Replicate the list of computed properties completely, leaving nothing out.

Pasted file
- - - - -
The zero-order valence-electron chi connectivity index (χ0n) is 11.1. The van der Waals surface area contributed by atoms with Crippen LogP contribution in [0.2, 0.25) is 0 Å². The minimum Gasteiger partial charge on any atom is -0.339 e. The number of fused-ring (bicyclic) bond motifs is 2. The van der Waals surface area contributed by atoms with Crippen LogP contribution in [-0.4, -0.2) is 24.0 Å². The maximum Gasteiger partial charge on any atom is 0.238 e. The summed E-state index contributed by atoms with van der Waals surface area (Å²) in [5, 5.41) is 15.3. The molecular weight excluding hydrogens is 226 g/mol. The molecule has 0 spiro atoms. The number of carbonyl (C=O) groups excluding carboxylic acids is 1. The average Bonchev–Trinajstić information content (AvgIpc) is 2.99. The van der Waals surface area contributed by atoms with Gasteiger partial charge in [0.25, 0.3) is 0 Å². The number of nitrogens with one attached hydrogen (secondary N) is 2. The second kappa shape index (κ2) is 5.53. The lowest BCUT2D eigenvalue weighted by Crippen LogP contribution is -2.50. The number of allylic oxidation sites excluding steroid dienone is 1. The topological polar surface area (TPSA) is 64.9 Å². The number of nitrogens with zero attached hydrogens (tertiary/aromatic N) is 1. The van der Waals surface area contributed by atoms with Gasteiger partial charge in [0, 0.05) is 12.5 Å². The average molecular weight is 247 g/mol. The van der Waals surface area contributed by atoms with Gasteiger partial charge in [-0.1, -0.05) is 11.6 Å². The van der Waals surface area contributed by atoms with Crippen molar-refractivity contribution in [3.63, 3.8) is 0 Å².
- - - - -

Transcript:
The zero-order valence-electron chi connectivity index (χ0n) is 11.1. The van der Waals surface area contributed by atoms with Crippen LogP contribution in [0.2, 0.25) is 0 Å². The minimum Gasteiger partial charge on any atom is -0.339 e. The number of fused-ring (bicyclic) bond motifs is 2. The van der Waals surface area contributed by atoms with Crippen LogP contribution in [-0.4, -0.2) is 24.0 Å². The maximum Gasteiger partial charge on any atom is 0.238 e. The summed E-state index contributed by atoms with van der Waals surface area (Å²) in [5, 5.41) is 15.3. The molecular weight excluding hydrogens is 226 g/mol. The molecule has 0 spiro atoms. The number of carbonyl (C=O) groups excluding carboxylic acids is 1. The average Bonchev–Trinajstić information content (AvgIpc) is 2.99. The van der Waals surface area contributed by atoms with Gasteiger partial charge in [0.25, 0.3) is 0 Å². The number of nitrogens with one attached hydrogen (secondary N) is 2. The second kappa shape index (κ2) is 5.53. The lowest BCUT2D eigenvalue weighted by Crippen LogP contribution is -2.50. The number of allylic oxidation sites excluding steroid dienone is 1. The topological polar surface area (TPSA) is 64.9 Å². The number of nitrogens with zero attached hydrogens (tertiary/aromatic N) is 1. The van der Waals surface area contributed by atoms with Gasteiger partial charge in [0, 0.05) is 12.5 Å². The average molecular weight is 247 g/mol. The van der Waals surface area contributed by atoms with Gasteiger partial charge in [-0.1, -0.05) is 11.6 Å². The van der Waals surface area contributed by atoms with Crippen molar-refractivity contribution in [3.63, 3.8) is 0 Å².